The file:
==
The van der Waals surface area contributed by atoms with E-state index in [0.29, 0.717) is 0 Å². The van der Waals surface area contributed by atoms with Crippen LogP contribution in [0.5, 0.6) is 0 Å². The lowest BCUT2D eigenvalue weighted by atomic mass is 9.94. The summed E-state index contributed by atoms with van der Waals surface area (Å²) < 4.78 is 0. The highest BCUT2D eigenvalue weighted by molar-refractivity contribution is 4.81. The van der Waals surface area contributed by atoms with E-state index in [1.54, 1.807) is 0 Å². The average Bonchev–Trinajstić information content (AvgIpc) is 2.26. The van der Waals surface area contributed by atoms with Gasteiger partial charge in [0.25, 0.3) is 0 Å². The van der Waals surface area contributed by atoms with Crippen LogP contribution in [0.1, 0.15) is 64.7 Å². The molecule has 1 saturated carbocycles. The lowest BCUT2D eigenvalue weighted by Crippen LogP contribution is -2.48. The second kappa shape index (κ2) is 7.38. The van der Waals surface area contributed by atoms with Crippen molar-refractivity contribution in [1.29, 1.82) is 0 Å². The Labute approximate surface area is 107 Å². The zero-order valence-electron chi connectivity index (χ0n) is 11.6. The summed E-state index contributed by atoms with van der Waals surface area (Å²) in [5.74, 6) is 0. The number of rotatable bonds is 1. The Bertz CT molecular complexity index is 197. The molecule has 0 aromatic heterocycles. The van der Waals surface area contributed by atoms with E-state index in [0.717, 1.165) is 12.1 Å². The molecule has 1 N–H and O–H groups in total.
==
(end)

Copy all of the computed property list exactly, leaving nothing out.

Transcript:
The van der Waals surface area contributed by atoms with E-state index in [0.29, 0.717) is 0 Å². The van der Waals surface area contributed by atoms with Crippen LogP contribution in [0.5, 0.6) is 0 Å². The lowest BCUT2D eigenvalue weighted by atomic mass is 9.94. The summed E-state index contributed by atoms with van der Waals surface area (Å²) < 4.78 is 0. The highest BCUT2D eigenvalue weighted by molar-refractivity contribution is 4.81. The van der Waals surface area contributed by atoms with E-state index in [1.54, 1.807) is 0 Å². The average Bonchev–Trinajstić information content (AvgIpc) is 2.26. The van der Waals surface area contributed by atoms with Gasteiger partial charge in [0.25, 0.3) is 0 Å². The van der Waals surface area contributed by atoms with Crippen LogP contribution in [0.1, 0.15) is 64.7 Å². The molecule has 1 saturated carbocycles. The lowest BCUT2D eigenvalue weighted by Crippen LogP contribution is -2.48. The second kappa shape index (κ2) is 7.38. The van der Waals surface area contributed by atoms with Crippen molar-refractivity contribution in [1.29, 1.82) is 0 Å². The Labute approximate surface area is 107 Å². The zero-order valence-electron chi connectivity index (χ0n) is 11.6. The summed E-state index contributed by atoms with van der Waals surface area (Å²) in [5.74, 6) is 0. The number of rotatable bonds is 1. The Bertz CT molecular complexity index is 197. The molecule has 0 aromatic heterocycles. The van der Waals surface area contributed by atoms with E-state index in [0.717, 1.165) is 12.1 Å². The molecule has 1 N–H and O–H groups in total.